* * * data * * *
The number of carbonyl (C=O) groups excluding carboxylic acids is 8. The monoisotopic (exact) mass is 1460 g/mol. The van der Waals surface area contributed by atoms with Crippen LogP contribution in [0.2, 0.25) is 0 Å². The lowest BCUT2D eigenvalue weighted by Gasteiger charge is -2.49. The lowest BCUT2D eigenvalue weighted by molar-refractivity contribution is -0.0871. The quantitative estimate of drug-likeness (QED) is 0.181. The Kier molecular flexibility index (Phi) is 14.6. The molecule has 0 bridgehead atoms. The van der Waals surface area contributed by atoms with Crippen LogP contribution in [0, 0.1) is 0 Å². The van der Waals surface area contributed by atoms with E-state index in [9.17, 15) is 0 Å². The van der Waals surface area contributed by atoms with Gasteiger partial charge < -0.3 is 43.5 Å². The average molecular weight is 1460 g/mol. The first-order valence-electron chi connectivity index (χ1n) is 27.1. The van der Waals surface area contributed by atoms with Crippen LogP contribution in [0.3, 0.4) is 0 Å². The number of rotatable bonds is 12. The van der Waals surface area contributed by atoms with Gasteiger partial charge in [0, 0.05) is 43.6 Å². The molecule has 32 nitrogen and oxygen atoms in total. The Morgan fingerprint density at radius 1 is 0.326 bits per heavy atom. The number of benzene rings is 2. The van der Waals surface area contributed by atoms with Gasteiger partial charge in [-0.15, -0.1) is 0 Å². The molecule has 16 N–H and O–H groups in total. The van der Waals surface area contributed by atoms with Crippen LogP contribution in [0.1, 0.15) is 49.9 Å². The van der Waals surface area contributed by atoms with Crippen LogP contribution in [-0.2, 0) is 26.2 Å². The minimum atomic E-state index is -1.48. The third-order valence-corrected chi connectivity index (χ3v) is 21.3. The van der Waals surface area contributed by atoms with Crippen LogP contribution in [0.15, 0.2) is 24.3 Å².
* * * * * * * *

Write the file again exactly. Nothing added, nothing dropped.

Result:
The number of carbonyl (C=O) groups excluding carboxylic acids is 8. The monoisotopic (exact) mass is 1460 g/mol. The van der Waals surface area contributed by atoms with Crippen LogP contribution in [0.2, 0.25) is 0 Å². The lowest BCUT2D eigenvalue weighted by Gasteiger charge is -2.49. The lowest BCUT2D eigenvalue weighted by molar-refractivity contribution is -0.0871. The quantitative estimate of drug-likeness (QED) is 0.181. The Kier molecular flexibility index (Phi) is 14.6. The molecule has 0 bridgehead atoms. The van der Waals surface area contributed by atoms with Crippen LogP contribution in [0, 0.1) is 0 Å². The van der Waals surface area contributed by atoms with E-state index in [9.17, 15) is 0 Å². The van der Waals surface area contributed by atoms with Gasteiger partial charge < -0.3 is 43.5 Å². The average molecular weight is 1460 g/mol. The first-order valence-electron chi connectivity index (χ1n) is 27.1. The van der Waals surface area contributed by atoms with Crippen LogP contribution in [0.3, 0.4) is 0 Å². The number of rotatable bonds is 12. The van der Waals surface area contributed by atoms with Gasteiger partial charge in [0, 0.05) is 43.6 Å². The molecule has 32 nitrogen and oxygen atoms in total. The Morgan fingerprint density at radius 1 is 0.326 bits per heavy atom. The number of benzene rings is 2. The van der Waals surface area contributed by atoms with Gasteiger partial charge in [-0.15, -0.1) is 0 Å². The molecule has 16 N–H and O–H groups in total. The van der Waals surface area contributed by atoms with Crippen LogP contribution in [0.1, 0.15) is 49.9 Å². The van der Waals surface area contributed by atoms with Crippen LogP contribution in [-0.2, 0) is 26.2 Å². The minimum atomic E-state index is -1.48. The third-order valence-corrected chi connectivity index (χ3v) is 21.3. The van der Waals surface area contributed by atoms with Crippen LogP contribution in [0.15, 0.2) is 24.3 Å².